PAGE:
Sorry about that; just liked the headline.
I'm off to Brazil again in a few days so I thought I'd try to add a bit of cheer by revisiting the Pantanal with a few photos of colourful birds by the Pixaim in the Pantanal.
OK, the Palm Tanager's not up to much but the Red-crested Cardinal makes up for it. All these were frequent bird table visitors just outside the hotel as was this Greyish Saltator.
Greyish Saltator is a pretty common bird over most of South America, often found near damp areas, riverine habitats or lakes. Basically anywhere near water. This Crab-eating Fox had become quite accustomed to the hotel grounds and its residents, often approaching for scraps of food in the evenings.
The Crested Caracara is a familiar bird to many birders visiting the Neotropics. Widespread and fairly numerous throughout the Americas this mainly carrion eater is now two species!
This one (in the Pantanal) is a Southern Caracara. Note the brownish, slightly mottled scapulars and pale brown lower back. There is a small contact area with Northern Caracaras (below) in northern Amazonian Brazil which also occurs in Cuba (where this bird was photographed), South America (south to northern Peru and northern Amazonian Brazil), Central America, Mexico and southernmost USA.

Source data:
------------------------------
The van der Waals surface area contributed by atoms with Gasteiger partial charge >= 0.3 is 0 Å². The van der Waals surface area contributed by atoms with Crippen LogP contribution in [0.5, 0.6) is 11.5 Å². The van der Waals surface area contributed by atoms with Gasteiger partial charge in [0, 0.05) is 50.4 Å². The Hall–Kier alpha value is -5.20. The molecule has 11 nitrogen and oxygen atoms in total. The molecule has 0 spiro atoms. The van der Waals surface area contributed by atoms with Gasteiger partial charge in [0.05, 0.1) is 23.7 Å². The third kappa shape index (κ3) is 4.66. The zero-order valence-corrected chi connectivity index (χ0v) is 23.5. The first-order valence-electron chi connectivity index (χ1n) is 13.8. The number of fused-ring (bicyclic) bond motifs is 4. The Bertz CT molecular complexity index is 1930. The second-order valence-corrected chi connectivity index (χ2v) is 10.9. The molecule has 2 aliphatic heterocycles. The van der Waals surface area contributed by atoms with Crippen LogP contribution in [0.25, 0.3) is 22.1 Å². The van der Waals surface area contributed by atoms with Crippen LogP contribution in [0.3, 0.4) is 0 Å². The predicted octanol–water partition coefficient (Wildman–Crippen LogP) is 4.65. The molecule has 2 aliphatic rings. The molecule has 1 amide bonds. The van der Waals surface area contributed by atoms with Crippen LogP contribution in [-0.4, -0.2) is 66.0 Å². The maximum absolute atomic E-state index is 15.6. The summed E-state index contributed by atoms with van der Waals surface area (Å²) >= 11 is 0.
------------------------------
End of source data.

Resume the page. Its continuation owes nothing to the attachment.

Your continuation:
Northern Caracaras, like this one photographed in Guyana this year, have less extensive (more spotty) barring on the chest, blackish scapulars and lower back.
I'll be visiting the north-east of Brazil on the next trip, the home of many rare endemics. One I won't be seeing is the Spix's Macaw, now extinct in the wild. The failed re-introduction scheme (see BBC Wildlife cutting header photo) was well publicised and the female met with an untimely end (probably a collision with overheard cables). I was privileged to see the one remaining wild male back in the late 1990's, probably one of the last birders to see the bird in the wild. My excitement at seeing such a rare bird was stiffled somewhat with the realisation that I was in fact celebrating watching a bird on the brink of extinction in the wild. That memory will stay with me forever.